This morning, the whole world is drenched and countless beads of water dangle from slender branches, mirroring sky. I can hear the chorus of droplets letting go, hitting rooftops, windowpanes, and puddles, the once-parched earth drinking them in saying “come.”
I have lived into every inch of winter, felt the cold, the wilderness, deep in my bones. Every day for weeks and months, I have longed for the green life of spring and every day I have heard “wait.” Last week, while the Bradford pears, dogwoods, and tulip trees were all in bloom, it snowed for hours on end with angry gusts of wind hurling snowflakes among petals. Yes, the trees are lit with whites and pinks, but my soul longs for the supple greens of spring, the sleek tips and curves emerging and unfolding as subtly as breath.
I come to this season with open, empty hands. I come, reeling from all the loss this work brings, weary but wide-eyed in wonder. I come, asking where is God in the filth, disease, and injustice of this world? I come, in greater and greater silence, waiting for a word, a sign, waiting like the dry earth waits for one shining drop of water carrying the song of descent and the vision of sky.
And all I can do is turn my open hands into living altars. I come forward with stones and petals and ladybugs found on carpet. I come bringing the names of the dead and dying, the names of those rotting in the jails, hospitals, and alleys of indifference. I come bearing birch bark sketched with the outline of lilies—a gift from the man who told me I could move mountains. I come carrying hot coals, leaping tongues of flame, saying “here.” Here is all I have to give, these specimens that will soon turn back into soil and smoke.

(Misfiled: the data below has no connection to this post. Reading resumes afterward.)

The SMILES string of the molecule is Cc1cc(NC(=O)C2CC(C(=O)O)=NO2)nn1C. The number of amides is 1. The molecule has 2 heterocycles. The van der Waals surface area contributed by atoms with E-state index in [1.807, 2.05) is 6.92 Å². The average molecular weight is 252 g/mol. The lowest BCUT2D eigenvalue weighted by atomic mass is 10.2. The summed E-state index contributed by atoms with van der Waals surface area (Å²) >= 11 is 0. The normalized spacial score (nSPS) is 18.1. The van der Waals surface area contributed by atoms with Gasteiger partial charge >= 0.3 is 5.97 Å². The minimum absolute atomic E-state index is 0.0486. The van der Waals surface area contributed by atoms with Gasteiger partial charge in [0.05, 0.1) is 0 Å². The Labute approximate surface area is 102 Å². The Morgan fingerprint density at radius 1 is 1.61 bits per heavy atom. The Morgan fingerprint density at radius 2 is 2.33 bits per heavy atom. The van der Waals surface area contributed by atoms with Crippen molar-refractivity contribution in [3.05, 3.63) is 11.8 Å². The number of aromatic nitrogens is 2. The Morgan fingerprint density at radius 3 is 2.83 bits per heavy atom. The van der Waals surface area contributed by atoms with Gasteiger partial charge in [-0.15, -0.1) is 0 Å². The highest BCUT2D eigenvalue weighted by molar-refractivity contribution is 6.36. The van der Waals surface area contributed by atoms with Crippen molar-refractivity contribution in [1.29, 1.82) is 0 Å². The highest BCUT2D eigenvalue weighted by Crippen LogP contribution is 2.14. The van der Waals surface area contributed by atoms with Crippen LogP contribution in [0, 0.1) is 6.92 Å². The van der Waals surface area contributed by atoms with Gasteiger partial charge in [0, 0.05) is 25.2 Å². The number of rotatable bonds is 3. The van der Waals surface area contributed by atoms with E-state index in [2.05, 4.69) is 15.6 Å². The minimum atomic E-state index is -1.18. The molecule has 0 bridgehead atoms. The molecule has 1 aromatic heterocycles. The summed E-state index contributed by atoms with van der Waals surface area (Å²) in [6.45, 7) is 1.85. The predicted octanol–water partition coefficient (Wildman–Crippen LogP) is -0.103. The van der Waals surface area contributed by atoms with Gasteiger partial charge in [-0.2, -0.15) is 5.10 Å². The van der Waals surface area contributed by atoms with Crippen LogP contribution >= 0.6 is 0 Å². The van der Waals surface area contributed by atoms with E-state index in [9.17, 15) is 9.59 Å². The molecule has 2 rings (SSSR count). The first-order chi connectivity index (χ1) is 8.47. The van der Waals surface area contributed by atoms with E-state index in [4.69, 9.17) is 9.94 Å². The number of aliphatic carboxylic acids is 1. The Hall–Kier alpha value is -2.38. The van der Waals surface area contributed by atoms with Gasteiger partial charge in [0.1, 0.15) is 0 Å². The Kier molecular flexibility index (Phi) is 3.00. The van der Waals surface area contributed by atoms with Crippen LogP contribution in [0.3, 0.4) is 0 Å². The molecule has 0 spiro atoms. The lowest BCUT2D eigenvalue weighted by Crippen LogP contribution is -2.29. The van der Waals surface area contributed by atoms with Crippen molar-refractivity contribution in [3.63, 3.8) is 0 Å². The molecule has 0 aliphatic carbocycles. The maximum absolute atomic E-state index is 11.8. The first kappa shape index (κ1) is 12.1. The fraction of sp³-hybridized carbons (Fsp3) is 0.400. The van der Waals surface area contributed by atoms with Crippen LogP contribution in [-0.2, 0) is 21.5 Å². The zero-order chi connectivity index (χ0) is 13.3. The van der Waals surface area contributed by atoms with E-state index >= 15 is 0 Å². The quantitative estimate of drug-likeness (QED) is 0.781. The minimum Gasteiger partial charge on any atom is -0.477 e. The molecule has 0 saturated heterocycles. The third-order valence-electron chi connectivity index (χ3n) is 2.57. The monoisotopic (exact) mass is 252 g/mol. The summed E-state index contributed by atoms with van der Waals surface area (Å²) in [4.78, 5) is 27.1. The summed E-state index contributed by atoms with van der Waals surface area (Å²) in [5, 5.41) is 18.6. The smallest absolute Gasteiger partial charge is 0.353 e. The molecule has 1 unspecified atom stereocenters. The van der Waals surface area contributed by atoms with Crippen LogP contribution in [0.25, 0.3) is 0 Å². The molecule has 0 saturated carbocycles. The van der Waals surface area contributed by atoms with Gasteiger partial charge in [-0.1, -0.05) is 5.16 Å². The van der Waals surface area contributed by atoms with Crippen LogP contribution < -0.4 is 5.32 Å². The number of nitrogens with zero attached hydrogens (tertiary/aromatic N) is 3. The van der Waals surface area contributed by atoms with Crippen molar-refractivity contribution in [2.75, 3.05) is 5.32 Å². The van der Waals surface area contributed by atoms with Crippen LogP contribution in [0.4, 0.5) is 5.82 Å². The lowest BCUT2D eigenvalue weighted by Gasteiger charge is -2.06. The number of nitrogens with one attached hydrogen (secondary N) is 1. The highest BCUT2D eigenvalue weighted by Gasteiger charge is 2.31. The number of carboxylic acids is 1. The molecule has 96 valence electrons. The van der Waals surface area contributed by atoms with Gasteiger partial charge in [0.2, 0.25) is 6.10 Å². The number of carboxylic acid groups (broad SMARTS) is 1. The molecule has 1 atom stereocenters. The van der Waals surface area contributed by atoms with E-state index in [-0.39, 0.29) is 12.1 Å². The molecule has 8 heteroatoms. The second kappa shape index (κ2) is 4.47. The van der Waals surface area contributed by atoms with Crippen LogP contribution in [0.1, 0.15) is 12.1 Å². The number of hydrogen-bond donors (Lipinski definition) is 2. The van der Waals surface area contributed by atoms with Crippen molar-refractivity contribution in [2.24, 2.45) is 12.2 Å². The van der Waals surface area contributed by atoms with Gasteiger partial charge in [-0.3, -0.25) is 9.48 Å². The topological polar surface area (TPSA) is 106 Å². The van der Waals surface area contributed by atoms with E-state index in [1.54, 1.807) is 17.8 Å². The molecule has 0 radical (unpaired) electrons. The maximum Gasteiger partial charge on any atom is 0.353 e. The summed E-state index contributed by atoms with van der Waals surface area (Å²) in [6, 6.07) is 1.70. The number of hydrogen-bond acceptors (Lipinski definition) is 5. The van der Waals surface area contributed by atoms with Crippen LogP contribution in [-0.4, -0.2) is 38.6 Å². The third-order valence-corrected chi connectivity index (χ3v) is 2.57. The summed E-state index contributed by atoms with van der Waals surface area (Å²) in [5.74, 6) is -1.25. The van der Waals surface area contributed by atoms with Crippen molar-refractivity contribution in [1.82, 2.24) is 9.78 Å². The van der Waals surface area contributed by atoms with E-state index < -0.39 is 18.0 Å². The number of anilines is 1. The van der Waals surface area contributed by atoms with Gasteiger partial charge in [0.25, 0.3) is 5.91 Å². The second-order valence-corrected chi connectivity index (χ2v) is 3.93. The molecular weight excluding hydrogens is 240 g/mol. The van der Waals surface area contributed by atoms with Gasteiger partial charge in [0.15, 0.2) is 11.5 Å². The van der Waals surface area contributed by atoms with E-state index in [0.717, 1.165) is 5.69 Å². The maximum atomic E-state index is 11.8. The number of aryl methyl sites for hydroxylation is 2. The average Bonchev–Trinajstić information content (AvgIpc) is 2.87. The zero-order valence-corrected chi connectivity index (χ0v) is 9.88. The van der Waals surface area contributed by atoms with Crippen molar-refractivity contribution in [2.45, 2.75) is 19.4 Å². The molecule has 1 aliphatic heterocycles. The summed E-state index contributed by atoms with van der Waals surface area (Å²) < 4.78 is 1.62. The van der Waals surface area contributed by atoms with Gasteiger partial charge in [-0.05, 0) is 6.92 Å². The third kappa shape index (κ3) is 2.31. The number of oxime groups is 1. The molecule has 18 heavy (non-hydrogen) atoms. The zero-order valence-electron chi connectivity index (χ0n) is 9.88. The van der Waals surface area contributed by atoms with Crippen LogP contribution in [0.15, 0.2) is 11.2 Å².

The lesson I learned last week in my waiting and watching on the trails of Radnor was this: the green grows up from the ground. Spring, resurrection, comes to us from the bottom up. Look down at the forest floor and you’ll find green life waking up around crumpled sheets of amber. Look at the tender blades and shoots coming up among the cork-colored grass of winter. Look at the seedling pushing 100x its weight in soil, pining for fresh air.
. . .
Over the last week, I’ve seen burning bushes all around town: dark wispy twigs reaching upward, ignited in a torrent of yellow flames. Forsythias. Before I noticed the first one, my mind was tracing over all the things left undone, all the people left untended, but when my eyes hit the blazing petals, time screeched to a halt. I was riveted, transfixed, and the bush said “breathe.”
So now, in this sodden world, I calm and quiet my wandering mind. I listen to my breath, feel it move through my chest, my lungs, feel each molecule of oxygen glide through my body, out to my fingers, down to my toes. The mystics say God is as close to us as our own breath, so I breathe and tell myself that this is miracle enough. Yes, I breathe and I wait.
It is said that Moses stumbled upon the burning bush after he led his flock “beyond the wilderness.” His eyes caught sight of a bush that was engulfed in flames yet not consumed. It held the voice of God, and on that hallowed ground, through the crackling of limbs and the dancing of sparks, God told Moses that God had seen the misery and heard the groaning of those who were oppressed and enslaved in Egypt. “I know their suffering,” hissed the Lord in flame. Together, they plotted, exiled shepherd and hissing bush, while the sheep grazed nearby without a care.